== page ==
Donald Trump now thinks there's 'a very good chance' Obama dodged a $50 million offer to see his student records because Obama PRETENDED to be Kenyan in order to attract financial aid
Not only does billionaire Donald Trump not 'regret' questioning President Barack Obama's birth place, Trump now says there's 'a very good chance' president Obama pretended to be Kenyan in order to attract financial aid money in college.
'The Donald' got on the subject of Obama's background today after he was asked during the Q and A portion of a National Press Club luncheon if he regretted his past statements about the president's birthplace. 'Not even a little bit,' Trump said. 'I don't regret it.'
'Why would I regret it?' he asked amid applause from the audience.
Trump said there were three scenarios to explain Obama's past: 'Either it's fine, or he was born in Kenya, or in my opinion there's a very good chance he was born here, and said he was born in Kenya. Because if you were born in Kenya, you got into colleges, and you got aid,' Trump said.
Though many Americans have tired of Trump's quest to see Obama's personal records, Trump claims people on the street are still asking him to pursue the issue.
Several days before the 2012 presidential election, Trump announced that he was offering President Obama $5 million to put toward a charity in his home town, Chicago, Illinois, if he turned over his birth certificate, passport and college records.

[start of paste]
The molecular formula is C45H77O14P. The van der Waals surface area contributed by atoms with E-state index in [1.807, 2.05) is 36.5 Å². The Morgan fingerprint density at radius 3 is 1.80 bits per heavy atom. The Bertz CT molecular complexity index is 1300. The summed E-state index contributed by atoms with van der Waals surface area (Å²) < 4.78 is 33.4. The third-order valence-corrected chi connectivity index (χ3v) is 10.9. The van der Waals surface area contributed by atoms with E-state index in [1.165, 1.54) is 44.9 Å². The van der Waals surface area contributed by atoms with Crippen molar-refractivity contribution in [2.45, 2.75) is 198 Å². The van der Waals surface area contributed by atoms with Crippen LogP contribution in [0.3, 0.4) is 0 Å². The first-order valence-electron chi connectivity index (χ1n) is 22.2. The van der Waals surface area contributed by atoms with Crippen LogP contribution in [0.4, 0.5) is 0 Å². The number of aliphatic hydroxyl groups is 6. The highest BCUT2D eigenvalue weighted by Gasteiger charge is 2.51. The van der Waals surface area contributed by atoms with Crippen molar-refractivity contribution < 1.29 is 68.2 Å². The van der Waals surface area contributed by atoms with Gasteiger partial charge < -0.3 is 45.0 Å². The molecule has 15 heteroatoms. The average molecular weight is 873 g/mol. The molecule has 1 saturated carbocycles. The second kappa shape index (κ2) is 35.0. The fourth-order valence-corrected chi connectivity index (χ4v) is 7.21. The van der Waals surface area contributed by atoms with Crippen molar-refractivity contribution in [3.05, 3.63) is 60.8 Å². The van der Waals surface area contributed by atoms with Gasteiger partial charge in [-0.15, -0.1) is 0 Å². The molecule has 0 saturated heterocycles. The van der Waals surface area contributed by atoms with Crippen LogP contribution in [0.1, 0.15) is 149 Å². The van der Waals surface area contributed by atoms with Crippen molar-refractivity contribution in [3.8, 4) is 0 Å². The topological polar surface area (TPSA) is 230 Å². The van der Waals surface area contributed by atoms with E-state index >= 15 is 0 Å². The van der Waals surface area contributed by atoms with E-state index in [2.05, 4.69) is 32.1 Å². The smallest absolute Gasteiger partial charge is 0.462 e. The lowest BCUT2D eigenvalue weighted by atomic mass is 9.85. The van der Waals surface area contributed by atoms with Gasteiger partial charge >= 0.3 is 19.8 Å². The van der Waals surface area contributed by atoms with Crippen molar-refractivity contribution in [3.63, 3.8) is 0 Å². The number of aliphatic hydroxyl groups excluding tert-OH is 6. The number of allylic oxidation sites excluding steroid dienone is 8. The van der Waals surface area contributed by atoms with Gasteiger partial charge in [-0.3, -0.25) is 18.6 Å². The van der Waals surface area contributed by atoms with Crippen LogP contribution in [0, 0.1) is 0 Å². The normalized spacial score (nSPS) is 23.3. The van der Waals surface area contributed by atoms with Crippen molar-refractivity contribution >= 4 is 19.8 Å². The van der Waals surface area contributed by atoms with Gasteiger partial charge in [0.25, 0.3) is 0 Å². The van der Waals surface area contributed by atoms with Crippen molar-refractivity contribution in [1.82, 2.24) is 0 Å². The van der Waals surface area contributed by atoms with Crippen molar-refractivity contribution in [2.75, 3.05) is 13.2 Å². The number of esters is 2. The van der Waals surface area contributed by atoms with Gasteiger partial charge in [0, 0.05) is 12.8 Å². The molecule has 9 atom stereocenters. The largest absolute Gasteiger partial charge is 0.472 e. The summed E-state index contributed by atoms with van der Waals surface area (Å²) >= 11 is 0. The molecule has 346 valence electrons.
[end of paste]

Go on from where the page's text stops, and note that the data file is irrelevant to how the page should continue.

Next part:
Trump says he later increased that amount to $50 million, a number that was not reported in the media at the time, but Obama still wouldn't play ball.
Unlike Obama, Trump says he's all facts and no fiction. His hair? Totally real, Trump said on Tuesday. 'They attack my hair. It's mine,' Trump said during his speech while yanking on his head. 'Would anybody like to inspect?'
'They say you wear the worst hairpiece I've ever seen, what a horrible wig,' he continued, explaining that he's made it clear on Twitter that his hair is real, yet people keep claiming it's fake for some reason he said.
The billionaire was less forthcoming about whether or not he has any big political plans for 2016.
'We’re going to see what happens in ‘16,' he said. 'If I don’t see the right person, I will do something in ’16.'